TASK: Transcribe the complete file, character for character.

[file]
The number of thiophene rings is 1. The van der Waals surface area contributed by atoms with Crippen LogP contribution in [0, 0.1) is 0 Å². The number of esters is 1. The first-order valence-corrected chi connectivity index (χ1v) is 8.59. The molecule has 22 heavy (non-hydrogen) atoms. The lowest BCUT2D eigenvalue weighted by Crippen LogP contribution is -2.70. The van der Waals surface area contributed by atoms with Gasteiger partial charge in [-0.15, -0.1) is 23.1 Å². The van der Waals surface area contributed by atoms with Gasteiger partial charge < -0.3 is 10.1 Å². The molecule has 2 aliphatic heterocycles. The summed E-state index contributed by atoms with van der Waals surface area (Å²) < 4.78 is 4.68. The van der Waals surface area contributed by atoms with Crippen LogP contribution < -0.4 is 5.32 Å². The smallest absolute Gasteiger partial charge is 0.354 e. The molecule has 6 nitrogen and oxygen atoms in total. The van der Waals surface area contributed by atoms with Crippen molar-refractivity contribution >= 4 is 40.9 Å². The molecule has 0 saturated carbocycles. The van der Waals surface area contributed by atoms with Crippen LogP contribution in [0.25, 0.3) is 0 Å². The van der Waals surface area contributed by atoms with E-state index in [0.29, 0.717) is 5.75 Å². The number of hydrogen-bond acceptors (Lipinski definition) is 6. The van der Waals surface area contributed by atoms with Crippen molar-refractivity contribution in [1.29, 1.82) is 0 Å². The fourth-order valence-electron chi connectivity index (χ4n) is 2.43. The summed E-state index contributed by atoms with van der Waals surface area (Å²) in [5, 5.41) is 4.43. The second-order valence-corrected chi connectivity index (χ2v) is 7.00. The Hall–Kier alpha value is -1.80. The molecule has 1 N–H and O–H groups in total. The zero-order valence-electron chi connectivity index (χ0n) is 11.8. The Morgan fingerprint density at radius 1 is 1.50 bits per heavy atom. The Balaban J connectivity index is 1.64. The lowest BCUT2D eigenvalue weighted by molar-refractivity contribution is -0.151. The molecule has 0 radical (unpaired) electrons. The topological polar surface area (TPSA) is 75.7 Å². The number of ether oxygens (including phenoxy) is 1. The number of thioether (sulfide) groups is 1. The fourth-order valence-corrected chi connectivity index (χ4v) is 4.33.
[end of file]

The number of thiophene rings is 1. The van der Waals surface area contributed by atoms with Crippen LogP contribution in [0, 0.1) is 0 Å². The number of esters is 1. The first-order valence-corrected chi connectivity index (χ1v) is 8.59. The molecule has 22 heavy (non-hydrogen) atoms. The lowest BCUT2D eigenvalue weighted by Crippen LogP contribution is -2.70. The van der Waals surface area contributed by atoms with Gasteiger partial charge in [-0.15, -0.1) is 23.1 Å². The van der Waals surface area contributed by atoms with Gasteiger partial charge < -0.3 is 10.1 Å². The molecule has 2 aliphatic heterocycles. The summed E-state index contributed by atoms with van der Waals surface area (Å²) < 4.78 is 4.68. The van der Waals surface area contributed by atoms with Crippen LogP contribution < -0.4 is 5.32 Å². The smallest absolute Gasteiger partial charge is 0.354 e. The molecule has 6 nitrogen and oxygen atoms in total. The van der Waals surface area contributed by atoms with Crippen molar-refractivity contribution >= 4 is 40.9 Å². The molecule has 0 saturated carbocycles. The van der Waals surface area contributed by atoms with Crippen LogP contribution in [0.25, 0.3) is 0 Å². The van der Waals surface area contributed by atoms with E-state index in [0.29, 0.717) is 5.75 Å². The number of hydrogen-bond acceptors (Lipinski definition) is 6. The van der Waals surface area contributed by atoms with Crippen molar-refractivity contribution in [1.29, 1.82) is 0 Å². The fourth-order valence-electron chi connectivity index (χ4n) is 2.43. The summed E-state index contributed by atoms with van der Waals surface area (Å²) in [5, 5.41) is 4.43. The second-order valence-corrected chi connectivity index (χ2v) is 7.00. The Hall–Kier alpha value is -1.80. The molecule has 1 N–H and O–H groups in total. The zero-order valence-electron chi connectivity index (χ0n) is 11.8. The Morgan fingerprint density at radius 1 is 1.50 bits per heavy atom. The Balaban J connectivity index is 1.64. The lowest BCUT2D eigenvalue weighted by molar-refractivity contribution is -0.151. The molecule has 0 radical (unpaired) electrons. The topological polar surface area (TPSA) is 75.7 Å². The number of ether oxygens (including phenoxy) is 1. The number of thioether (sulfide) groups is 1. The fourth-order valence-corrected chi connectivity index (χ4v) is 4.33.